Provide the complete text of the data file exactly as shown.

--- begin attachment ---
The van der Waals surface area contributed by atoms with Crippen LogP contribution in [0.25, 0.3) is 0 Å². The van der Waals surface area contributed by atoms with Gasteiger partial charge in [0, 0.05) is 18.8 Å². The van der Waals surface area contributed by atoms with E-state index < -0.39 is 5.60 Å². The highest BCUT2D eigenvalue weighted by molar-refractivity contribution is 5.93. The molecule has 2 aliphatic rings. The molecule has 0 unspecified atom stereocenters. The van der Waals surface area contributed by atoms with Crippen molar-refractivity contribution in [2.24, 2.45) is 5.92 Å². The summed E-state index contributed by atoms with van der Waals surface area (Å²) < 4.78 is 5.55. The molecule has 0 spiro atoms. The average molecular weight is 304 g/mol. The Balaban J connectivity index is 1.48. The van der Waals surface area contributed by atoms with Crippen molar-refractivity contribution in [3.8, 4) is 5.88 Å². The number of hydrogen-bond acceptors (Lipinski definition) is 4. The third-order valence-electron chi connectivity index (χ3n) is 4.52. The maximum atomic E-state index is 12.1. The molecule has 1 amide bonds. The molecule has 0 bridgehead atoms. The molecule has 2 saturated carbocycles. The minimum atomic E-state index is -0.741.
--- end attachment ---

The van der Waals surface area contributed by atoms with Crippen LogP contribution in [0.25, 0.3) is 0 Å². The van der Waals surface area contributed by atoms with Gasteiger partial charge in [0, 0.05) is 18.8 Å². The van der Waals surface area contributed by atoms with E-state index < -0.39 is 5.60 Å². The highest BCUT2D eigenvalue weighted by molar-refractivity contribution is 5.93. The molecule has 2 aliphatic rings. The molecule has 0 unspecified atom stereocenters. The van der Waals surface area contributed by atoms with Crippen molar-refractivity contribution in [2.24, 2.45) is 5.92 Å². The summed E-state index contributed by atoms with van der Waals surface area (Å²) < 4.78 is 5.55. The molecule has 0 spiro atoms. The average molecular weight is 304 g/mol. The Balaban J connectivity index is 1.48. The van der Waals surface area contributed by atoms with Crippen molar-refractivity contribution in [3.8, 4) is 5.88 Å². The number of hydrogen-bond acceptors (Lipinski definition) is 4. The third-order valence-electron chi connectivity index (χ3n) is 4.52. The maximum atomic E-state index is 12.1. The molecule has 1 amide bonds. The molecule has 0 bridgehead atoms. The molecule has 2 saturated carbocycles. The minimum atomic E-state index is -0.741.